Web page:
“So I believe in the free press so we can begin to understand where so much of our recent place that we’re in right now was born. And maybe, as a result of being able to see a little bit more than that, understand and reinvest ourselves in the institutions that actually serve us, because this is about maybe the original fake news.
"But all war is about lies. The second fighting begins. The truth is the first consequence in any war. And Vietnam, of course, because it lacks the redeeming outcomes of, say, the Civil War, the liberating 4 million American citizens and, most importantly, their descendants from bondage, or liberating the world from the tyranny of fascism and militarism, it becomes even more a part of the fabric of our film to go at that and many other themes. So I don’t think you’ll be disappointed. And it was our intention to do this from the bottom up.”
Standup comedian Brian Regan, a frequent visitor to Western New York, got a huge shout-out here from comedian Pete Holmes, the star of the upcoming HBO comedy about the stand-up life, “Crashing.” It premieres Feb. 5.
Asked who is the greatest living comic today who nails it every time in any situation in front of any audience, Holmes didn’t bat an eye.
“It’s Brian Regan, I think for sure,” said Holmes. “And the funny thing about Brian Regan is he’s not that famous. A lot of comedians are aware of him, but I’m happy if you put that in your stories because anybody who looks up Brian, he’s also very, very clean. Again, kind of coming from the Christian world, he was a hero of mine. But he’s one of those clean comics who you don’t notice he’s being clean.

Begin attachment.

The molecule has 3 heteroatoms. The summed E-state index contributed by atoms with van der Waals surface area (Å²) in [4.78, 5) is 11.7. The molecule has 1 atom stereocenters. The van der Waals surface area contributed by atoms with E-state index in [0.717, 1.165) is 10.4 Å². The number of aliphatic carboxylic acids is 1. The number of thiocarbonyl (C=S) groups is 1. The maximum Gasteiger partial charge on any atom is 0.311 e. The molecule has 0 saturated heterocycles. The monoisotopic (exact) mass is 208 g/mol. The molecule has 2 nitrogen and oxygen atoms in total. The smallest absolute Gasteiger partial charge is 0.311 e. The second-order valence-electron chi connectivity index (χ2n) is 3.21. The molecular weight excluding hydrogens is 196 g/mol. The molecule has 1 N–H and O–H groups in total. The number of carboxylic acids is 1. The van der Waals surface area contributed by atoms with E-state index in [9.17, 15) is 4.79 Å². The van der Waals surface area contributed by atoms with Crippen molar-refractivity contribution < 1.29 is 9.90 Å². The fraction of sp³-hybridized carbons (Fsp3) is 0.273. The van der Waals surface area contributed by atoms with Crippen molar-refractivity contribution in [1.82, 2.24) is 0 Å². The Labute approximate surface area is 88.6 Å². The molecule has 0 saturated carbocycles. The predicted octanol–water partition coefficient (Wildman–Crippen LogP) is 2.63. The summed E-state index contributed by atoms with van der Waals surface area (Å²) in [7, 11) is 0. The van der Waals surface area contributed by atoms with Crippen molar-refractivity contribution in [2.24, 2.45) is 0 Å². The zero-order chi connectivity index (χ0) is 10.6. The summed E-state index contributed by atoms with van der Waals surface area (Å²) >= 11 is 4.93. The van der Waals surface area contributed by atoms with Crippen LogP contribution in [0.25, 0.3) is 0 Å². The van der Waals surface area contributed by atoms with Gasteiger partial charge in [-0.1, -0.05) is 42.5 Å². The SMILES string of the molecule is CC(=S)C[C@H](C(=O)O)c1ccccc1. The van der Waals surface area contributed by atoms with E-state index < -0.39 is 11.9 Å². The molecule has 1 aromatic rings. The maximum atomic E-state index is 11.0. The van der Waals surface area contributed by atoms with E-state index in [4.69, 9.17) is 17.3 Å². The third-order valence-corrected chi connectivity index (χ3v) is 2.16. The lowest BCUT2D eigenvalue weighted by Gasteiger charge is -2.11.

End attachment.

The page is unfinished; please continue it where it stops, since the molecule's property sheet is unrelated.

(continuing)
“The other comedian that I love is I love Bill Burr, but because he can be a little bit divisive, that’s why I gave it to Regan, because you said ‘any situation.' There’s a couple Disney cruises where Bill would be thrown overboard."
The best comedy team here consisted of Keri Russell and Matthew Rhys of FX's “The Americans,” who appeared via satellite to discuss the upcoming fifth season of the program. The couple, who are together in real-life, play Russian spies living in America. They didn’t always hear the questions very clearly, which led to some laughter. But they also had some good lines. The best line came after they were asked if there was any character or disguise that they wished their characters would do before the show ends.
“A clown?” answered Rhys. “I really opened the juggler, then … I think it’s a very fine balance on our show that we do have to remain within the realms of this reality that whereby they are in these precarious situations, and the disguises have to stand up in very close quarters with people. So they can’t be too extravagant. We’re not ‘Mission Impossible’ with these prosthetic faces being ripped off. And I think we have what we call the look book, the disguise book, which is this thick, and it still amazes me.
"When you look back over five years of what the incredible departments have achieved, the variation, given that we remain within the kind of parameters of not going … over the top, I think it’s incredible what we’ve achieved. So a clown seems natural progression for me.”
He was clowning around, of course.